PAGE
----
Observables in JavaScript

The concept

To understand Observables you first need a thorough understanding of handling asynchronous data, because Observables let you process asynchronous data.

An Observable produces a stream of data. The important word here is stream, which represents multiple values coming in over time. It can even be an infinite amount of values. Promises are not capable of doing that.

Where is that data coming from? From all kinds of sources: For example a server sending data to the browser, a user clicking a mouse button (one or multiple times) or a custom event that you created yourself.

When should you use Observables instead of Promises?

Use Observables if at least one of the following requirements match:

  • You need to process multiple values that are sent over time
  • You would like to cancel pending data requests easily
  • You want to make use of convenient functions to process “incoming” data, such as sorting, filtering etc.
  • Your framework forces asks you to use Observables

In all other cases I recommend using Promises.

Example: Creating an Observable and receiving its data

In the following example we will create an Observable that emits the string ‘hi’ every second. Then we retrieve the values and log them to the console.

Step 1: Installing RxJS

First thing to know: Functionality to deal with Observables is not built into the browser yet (as of mid 2019), so we choose to install RxJS:

npm install rxjs

Step 2: Creating the Observable

Starting from line 3 we create an Observable that produces the string ‘hi’ every second. So this represents an infinite data stream.

import { Observable } from 'rxjs';

const observable = Observable.create((observer) = {
  const id = setInterval(() => {
  }, 1000);

Step 3: Receiving data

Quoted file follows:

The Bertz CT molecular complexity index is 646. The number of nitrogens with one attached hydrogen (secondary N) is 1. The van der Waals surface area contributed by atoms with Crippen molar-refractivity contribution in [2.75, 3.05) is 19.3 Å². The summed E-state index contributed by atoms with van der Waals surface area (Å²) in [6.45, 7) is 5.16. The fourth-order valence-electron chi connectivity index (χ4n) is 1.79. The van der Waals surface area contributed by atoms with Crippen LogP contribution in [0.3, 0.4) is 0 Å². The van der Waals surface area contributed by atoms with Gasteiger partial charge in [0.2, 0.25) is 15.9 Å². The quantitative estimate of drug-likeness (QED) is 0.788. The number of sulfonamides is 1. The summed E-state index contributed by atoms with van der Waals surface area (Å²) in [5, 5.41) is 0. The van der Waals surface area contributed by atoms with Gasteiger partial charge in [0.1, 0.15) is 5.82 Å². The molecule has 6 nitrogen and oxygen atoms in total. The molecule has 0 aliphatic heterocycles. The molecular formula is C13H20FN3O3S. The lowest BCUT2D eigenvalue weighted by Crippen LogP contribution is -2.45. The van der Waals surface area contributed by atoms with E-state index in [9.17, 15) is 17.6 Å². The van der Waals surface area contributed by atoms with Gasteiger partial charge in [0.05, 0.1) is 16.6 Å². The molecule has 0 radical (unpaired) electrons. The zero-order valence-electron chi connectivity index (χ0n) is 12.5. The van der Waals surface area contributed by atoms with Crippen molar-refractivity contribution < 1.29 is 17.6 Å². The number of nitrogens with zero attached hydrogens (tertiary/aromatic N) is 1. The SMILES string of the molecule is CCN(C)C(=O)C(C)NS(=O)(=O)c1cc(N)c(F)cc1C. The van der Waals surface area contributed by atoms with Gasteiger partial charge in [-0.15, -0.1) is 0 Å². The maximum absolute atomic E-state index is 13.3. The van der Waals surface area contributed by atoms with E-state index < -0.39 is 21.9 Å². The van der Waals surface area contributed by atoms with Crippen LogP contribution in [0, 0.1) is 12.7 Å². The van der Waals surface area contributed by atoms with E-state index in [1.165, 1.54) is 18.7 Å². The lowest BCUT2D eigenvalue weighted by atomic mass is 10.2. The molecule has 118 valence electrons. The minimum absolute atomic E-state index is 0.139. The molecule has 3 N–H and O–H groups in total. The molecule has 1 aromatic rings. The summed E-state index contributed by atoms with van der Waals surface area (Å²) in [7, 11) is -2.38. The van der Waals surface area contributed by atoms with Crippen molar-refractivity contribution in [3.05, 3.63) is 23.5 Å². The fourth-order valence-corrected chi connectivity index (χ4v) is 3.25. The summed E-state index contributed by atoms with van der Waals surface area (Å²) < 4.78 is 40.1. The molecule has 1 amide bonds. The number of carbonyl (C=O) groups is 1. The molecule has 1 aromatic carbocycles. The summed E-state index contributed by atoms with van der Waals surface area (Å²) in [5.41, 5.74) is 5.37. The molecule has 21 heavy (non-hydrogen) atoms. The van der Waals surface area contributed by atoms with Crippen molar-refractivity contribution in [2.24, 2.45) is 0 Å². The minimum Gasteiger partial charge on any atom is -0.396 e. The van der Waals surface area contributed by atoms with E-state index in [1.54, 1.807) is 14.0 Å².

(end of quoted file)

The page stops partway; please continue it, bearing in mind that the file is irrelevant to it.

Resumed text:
You have to call subscribe() on the Observable and pass it a function. Only then will the Observable start to push values to the Observer over time.

observable.subscribe(x => console.log(x));

Now the console logs ‘hi’ every second.

The subscription stays active unless an error occurs, the Observable completes the process of pushing data or the Observer chooses to unsubscribe.

Side note: If multiple Observers subscribe to the same Observable, then the Observable code runs independently for each Observer.

Push vs. Pull

There are two ways how information travels from a Producer (of values) to a Consumer, push and pull:

  1. A Consumer (active) pulls data from a Producer (passive).
  2. A Producer (active) pushes data to a Consumer (passive).

On top of that, data that comes back can either be a single value or it can be multiple values. This leaves us with a combination like this:

Single valueMultiple values
PullThis is what any JS function does: It produces a single value. When you call a function, you pull that value.An Iterator produces either a finite or infinite amount of values.
PushWhen a resolved Promise calls the caller, it pushes a single valueHere is where an Observable shines: When a consumer subscribes to an Observable, the Observable can push multiple values

Observable vs. Promise

So you have heard of or used Promises and wonder what is the difference to Observables? Are Observables better? Are Promises outdated? No, they just serve another use case.

Emits multiple values over timeProvides a single future value
Can be cancelledCannot be cancelled
LazyNot lazy
Supports operators to manipulate incoming data, such as map, filter, reduce…No support
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About Author

Mathias Bothe To my job profile

I am Mathias, born 40 years ago in Heidelberg, Germany. Today I am living in Munich and Stockholm. I am a passionate IT freelancer with more than 16 years experience in programming, especially in developing web based applications for companies that range from small startups to the big players out there. I am founder of bosy.com, creator of the security service platform BosyProtect© and initiator of several other software projects.

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